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Is there anyway to know this?

I found one post that asked a very similar question at How to check if an object is nullable? The answer explains how to determine if an object is nullable if there is access to a Generic Type Parameter. This is accomplished by using Nullabe.GetUnderlyingType(typeof(T)). However, if you only have an object and it is not null, can you determine if it is actually a Nullable ValueType?

In other words, is there a better way than checking every possible nullable value type individually to determine if a boxed struct is a value type?

void Main(){

public static class Code{
    private static readonly int? _nullableInteger = 43;

    public static bool IsNullableStruct(object obj){
                  if(obj == null) throw new ArgumentNullException("obj");
                  if(!obj.GetType().IsValueType) return false;
                  return IsNullablePrimitive(obj);
    public static bool IsNullablePrimitive(object obj){
         return obj is byte? || obj is sbyte? || obj is short? || obj is ushort? || obj is int? || obj is uint? || obj is long? || obj is ulong? || obj is float? || obj is double? || obj is char? || obj is decimal? || obj is bool? || obj is DateTime? || obj is TimeSpan?;

    public static object BoxedNullable{
        get{ return _nullableInteger; }



I found this article at MSDN, and it says you can't determine if a type is a Nullable struct via a call to GetType().


Update #2

Apparently the method I suggested doesn't work either because int x = 4; Console.WriteLine(x is int?); is True. (See the comment)

share|improve this question
That actually doesn't work. obj is int? == true if obj is int. – Porges May 12 '11 at 3:44
@Porges, I didn't realize that. Thanks – smartcaveman May 12 '11 at 3:45
up vote 4 down vote accepted

Quoting Jon Skeet's comment in the question you linked:

there's no such thing as a boxed nullable type - Nullable gets boxed to a null reference or a boxed int

so in your example program by the time BoxedNullable is passed to IsNullableStruct which takes an object as a parameter, the value is already a boxed 43, no longer a nullable anything. Ironically x is int? is true for any int, nullable or otherwise, so that only adds to the confusion.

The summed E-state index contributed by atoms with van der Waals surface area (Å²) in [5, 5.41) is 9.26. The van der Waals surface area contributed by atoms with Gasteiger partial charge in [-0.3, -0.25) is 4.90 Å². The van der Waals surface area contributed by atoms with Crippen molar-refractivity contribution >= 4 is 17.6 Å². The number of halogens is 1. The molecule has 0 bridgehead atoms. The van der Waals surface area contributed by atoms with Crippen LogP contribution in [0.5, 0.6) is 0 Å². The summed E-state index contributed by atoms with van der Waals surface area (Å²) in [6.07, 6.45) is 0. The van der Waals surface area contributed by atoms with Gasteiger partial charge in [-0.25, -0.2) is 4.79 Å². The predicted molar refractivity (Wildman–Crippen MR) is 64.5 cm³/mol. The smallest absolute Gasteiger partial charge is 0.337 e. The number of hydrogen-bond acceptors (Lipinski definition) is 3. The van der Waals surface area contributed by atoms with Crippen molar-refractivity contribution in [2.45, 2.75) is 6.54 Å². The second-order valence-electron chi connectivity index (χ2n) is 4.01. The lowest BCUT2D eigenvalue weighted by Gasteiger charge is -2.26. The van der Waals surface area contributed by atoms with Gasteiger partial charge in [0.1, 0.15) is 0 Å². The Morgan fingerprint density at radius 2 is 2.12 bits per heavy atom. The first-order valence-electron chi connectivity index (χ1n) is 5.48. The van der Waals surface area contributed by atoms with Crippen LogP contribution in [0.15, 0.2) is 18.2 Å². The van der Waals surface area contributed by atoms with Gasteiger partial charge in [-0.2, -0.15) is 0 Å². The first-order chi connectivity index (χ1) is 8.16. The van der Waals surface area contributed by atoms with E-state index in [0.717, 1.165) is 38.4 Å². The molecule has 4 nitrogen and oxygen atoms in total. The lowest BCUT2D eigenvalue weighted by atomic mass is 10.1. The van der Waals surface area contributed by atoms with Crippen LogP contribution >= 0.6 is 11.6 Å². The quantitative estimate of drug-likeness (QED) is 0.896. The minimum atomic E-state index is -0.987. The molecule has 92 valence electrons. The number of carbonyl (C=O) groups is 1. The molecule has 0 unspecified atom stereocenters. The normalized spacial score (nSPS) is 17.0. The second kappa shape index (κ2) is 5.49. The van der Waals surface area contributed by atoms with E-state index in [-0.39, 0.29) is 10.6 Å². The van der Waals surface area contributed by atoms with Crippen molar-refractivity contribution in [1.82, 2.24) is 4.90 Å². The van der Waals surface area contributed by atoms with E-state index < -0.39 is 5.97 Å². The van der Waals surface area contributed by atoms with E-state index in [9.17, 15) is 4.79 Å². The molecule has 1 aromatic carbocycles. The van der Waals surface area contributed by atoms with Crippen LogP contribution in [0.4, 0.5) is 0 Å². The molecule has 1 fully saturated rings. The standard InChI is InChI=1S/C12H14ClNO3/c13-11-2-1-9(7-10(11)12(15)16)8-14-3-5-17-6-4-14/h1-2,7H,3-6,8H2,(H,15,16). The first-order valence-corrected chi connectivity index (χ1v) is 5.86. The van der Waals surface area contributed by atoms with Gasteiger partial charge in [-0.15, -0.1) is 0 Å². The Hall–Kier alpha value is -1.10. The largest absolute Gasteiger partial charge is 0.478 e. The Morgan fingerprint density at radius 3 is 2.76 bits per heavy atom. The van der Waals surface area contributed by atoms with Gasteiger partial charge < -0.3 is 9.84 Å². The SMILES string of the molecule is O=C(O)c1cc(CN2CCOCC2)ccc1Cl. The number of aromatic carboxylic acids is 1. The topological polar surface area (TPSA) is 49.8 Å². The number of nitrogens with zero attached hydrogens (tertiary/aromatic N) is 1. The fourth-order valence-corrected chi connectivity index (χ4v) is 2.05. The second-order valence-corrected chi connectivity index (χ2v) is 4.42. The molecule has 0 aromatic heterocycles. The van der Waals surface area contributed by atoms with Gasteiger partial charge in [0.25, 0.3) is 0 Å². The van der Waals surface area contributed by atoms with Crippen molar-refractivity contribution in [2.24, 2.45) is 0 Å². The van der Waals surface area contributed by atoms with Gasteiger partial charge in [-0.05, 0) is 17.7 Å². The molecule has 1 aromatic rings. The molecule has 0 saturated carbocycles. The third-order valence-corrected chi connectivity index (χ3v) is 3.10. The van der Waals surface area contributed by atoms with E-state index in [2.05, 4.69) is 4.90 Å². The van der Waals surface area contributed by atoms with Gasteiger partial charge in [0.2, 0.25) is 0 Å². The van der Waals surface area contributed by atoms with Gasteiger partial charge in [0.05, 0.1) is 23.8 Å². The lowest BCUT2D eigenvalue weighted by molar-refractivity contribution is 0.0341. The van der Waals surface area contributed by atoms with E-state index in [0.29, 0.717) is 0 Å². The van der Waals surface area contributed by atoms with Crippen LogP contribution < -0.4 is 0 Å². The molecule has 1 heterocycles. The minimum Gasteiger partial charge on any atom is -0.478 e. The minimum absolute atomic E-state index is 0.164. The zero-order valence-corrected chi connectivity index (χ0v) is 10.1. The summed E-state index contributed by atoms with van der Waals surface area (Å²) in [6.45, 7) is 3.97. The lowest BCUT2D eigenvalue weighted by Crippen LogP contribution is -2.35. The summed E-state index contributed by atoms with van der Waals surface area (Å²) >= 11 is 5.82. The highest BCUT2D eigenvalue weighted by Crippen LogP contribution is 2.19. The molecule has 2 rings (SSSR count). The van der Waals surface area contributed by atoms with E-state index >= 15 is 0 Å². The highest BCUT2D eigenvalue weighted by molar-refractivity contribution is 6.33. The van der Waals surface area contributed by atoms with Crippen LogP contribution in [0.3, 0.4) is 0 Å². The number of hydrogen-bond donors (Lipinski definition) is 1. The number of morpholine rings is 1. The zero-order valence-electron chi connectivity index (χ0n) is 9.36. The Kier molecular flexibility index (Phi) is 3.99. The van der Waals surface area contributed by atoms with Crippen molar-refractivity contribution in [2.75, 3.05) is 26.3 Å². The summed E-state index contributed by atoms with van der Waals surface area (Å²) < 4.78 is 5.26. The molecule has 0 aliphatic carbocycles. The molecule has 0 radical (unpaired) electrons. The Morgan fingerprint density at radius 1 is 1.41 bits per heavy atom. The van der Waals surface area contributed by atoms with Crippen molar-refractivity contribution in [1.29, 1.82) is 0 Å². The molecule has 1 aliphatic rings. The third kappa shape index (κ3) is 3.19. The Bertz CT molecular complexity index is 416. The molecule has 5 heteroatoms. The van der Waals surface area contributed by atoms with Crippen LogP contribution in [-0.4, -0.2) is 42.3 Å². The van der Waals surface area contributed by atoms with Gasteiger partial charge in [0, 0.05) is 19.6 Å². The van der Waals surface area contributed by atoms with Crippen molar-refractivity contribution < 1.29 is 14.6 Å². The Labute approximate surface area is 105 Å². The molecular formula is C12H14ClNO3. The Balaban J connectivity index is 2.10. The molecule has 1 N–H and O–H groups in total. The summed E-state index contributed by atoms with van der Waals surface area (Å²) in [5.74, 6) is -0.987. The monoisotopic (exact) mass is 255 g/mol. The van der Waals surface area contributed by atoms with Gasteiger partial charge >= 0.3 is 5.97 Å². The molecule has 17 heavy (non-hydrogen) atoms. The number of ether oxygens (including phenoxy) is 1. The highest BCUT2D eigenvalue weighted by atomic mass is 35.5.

In any case, your original question, according to Jon's comment, doesn't seem to make sense.

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When you box a nullable, it actually boxes its underlying type. Nullable<int> will turn into a boxed int. There is no way to tell if the source of an boxed value type was a Nullable.

Note that your IsNullablePrimitive will actually return true if you pass it a non-Nullable int!

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Nullable<> is a special class. When you try to inspect or copy a Nullable<> it is converted/boxed to either 'null' or the value type it contains. Calling GetType() would actually throw an exception if your Nullable<> doesn't have a value, or at best return the underlying type. The spoofing occurs at the lowest level. You cannot identify a Nullable<> through any kosher means.

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Yes, you simply check the generic definition:

protected bool IsNullableType(Type type)
        return false;

    return type.GetGenericDefinition() == typeof(Nullable<>);

Effectively, these statements are the same:

var type = typeof(Nullable<>);
var type2 = new Nullable<int>().GetType().GetGenericDefinition();
share|improve this answer
(1) Your syntax is wrong. (2) Assuming you intended the equivalent to return !type.IsGenericType ? false : type.GetGenericTypeDefinition() == typeof(Nullable<>);, your answer is still incorrect. The two statements are not equivalent, try it out – smartcaveman May 12 '11 at 3:29
Those statements are not the same. Nullable<T>.GetType() actually returns T. – Cory Nelson May 12 '11 at 3:30
Interesting. I learn something new every day! I would have expected it to work like almost every other generic out there. – Tejs May 12 '11 at 3:39

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